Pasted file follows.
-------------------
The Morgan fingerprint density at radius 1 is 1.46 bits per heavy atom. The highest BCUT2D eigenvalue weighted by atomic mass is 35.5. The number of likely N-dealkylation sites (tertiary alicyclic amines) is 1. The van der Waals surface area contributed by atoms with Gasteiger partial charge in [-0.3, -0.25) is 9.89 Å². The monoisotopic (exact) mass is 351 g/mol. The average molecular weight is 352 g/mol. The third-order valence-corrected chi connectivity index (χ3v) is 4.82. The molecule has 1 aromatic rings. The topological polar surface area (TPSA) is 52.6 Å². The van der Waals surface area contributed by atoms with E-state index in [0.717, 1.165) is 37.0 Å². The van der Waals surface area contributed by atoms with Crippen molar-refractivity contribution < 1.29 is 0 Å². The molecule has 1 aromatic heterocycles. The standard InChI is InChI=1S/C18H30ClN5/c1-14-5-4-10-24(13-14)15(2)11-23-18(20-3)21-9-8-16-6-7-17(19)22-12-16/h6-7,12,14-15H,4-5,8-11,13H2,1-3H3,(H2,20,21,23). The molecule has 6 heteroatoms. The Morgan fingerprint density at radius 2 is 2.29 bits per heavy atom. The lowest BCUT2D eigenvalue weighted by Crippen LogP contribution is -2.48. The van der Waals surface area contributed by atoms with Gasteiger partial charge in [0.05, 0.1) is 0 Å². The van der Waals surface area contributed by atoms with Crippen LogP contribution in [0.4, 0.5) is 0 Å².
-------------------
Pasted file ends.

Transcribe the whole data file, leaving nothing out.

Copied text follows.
The Morgan fingerprint density at radius 1 is 1.46 bits per heavy atom. The highest BCUT2D eigenvalue weighted by atomic mass is 35.5. The number of likely N-dealkylation sites (tertiary alicyclic amines) is 1. The van der Waals surface area contributed by atoms with Gasteiger partial charge in [-0.3, -0.25) is 9.89 Å². The monoisotopic (exact) mass is 351 g/mol. The average molecular weight is 352 g/mol. The third-order valence-corrected chi connectivity index (χ3v) is 4.82. The molecule has 1 aromatic rings. The topological polar surface area (TPSA) is 52.6 Å². The van der Waals surface area contributed by atoms with E-state index in [0.717, 1.165) is 37.0 Å². The van der Waals surface area contributed by atoms with Crippen molar-refractivity contribution < 1.29 is 0 Å². The molecule has 1 aromatic heterocycles. The standard InChI is InChI=1S/C18H30ClN5/c1-14-5-4-10-24(13-14)15(2)11-23-18(20-3)21-9-8-16-6-7-17(19)22-12-16/h6-7,12,14-15H,4-5,8-11,13H2,1-3H3,(H2,20,21,23). The molecule has 6 heteroatoms. The Morgan fingerprint density at radius 2 is 2.29 bits per heavy atom. The lowest BCUT2D eigenvalue weighted by Crippen LogP contribution is -2.48. The van der Waals surface area contributed by atoms with Gasteiger partial charge in [0.05, 0.1) is 0 Å². The van der Waals surface area contributed by atoms with Crippen LogP contribution in [0.4, 0.5) is 0 Å².